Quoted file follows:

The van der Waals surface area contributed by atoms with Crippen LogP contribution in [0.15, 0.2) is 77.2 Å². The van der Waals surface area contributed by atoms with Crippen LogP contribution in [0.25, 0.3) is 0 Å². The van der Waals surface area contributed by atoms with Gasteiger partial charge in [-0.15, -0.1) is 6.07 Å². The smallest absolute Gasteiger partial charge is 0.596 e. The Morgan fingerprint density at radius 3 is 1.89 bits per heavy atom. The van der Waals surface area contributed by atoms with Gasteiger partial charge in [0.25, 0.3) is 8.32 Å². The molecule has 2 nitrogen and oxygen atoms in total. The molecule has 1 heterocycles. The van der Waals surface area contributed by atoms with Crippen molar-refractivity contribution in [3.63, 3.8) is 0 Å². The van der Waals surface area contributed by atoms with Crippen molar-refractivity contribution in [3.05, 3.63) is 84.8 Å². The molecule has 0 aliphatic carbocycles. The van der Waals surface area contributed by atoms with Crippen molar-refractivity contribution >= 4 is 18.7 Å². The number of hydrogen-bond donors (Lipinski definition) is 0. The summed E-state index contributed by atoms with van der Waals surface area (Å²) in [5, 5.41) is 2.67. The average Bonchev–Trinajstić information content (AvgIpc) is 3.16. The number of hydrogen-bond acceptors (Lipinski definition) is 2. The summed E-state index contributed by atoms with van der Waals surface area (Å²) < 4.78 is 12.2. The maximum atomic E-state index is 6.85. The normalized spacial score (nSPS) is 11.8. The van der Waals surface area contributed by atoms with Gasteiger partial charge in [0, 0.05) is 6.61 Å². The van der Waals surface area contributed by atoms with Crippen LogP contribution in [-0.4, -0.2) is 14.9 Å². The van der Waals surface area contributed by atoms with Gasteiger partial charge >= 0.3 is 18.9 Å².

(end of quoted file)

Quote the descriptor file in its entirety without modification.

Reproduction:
The van der Waals surface area contributed by atoms with Crippen LogP contribution in [0.15, 0.2) is 77.2 Å². The van der Waals surface area contributed by atoms with Crippen LogP contribution in [0.25, 0.3) is 0 Å². The van der Waals surface area contributed by atoms with Gasteiger partial charge in [-0.15, -0.1) is 6.07 Å². The smallest absolute Gasteiger partial charge is 0.596 e. The Morgan fingerprint density at radius 3 is 1.89 bits per heavy atom. The van der Waals surface area contributed by atoms with Gasteiger partial charge in [0.25, 0.3) is 8.32 Å². The molecule has 2 nitrogen and oxygen atoms in total. The molecule has 1 heterocycles. The van der Waals surface area contributed by atoms with Crippen molar-refractivity contribution in [3.63, 3.8) is 0 Å². The van der Waals surface area contributed by atoms with Crippen molar-refractivity contribution in [3.05, 3.63) is 84.8 Å². The molecule has 0 aliphatic carbocycles. The van der Waals surface area contributed by atoms with Crippen molar-refractivity contribution >= 4 is 18.7 Å². The number of hydrogen-bond donors (Lipinski definition) is 0. The summed E-state index contributed by atoms with van der Waals surface area (Å²) in [5, 5.41) is 2.67. The average Bonchev–Trinajstić information content (AvgIpc) is 3.16. The number of hydrogen-bond acceptors (Lipinski definition) is 2. The summed E-state index contributed by atoms with van der Waals surface area (Å²) < 4.78 is 12.2. The maximum atomic E-state index is 6.85. The normalized spacial score (nSPS) is 11.8. The van der Waals surface area contributed by atoms with Gasteiger partial charge in [0, 0.05) is 6.61 Å². The van der Waals surface area contributed by atoms with Crippen LogP contribution in [-0.4, -0.2) is 14.9 Å². The van der Waals surface area contributed by atoms with Gasteiger partial charge >= 0.3 is 18.9 Å².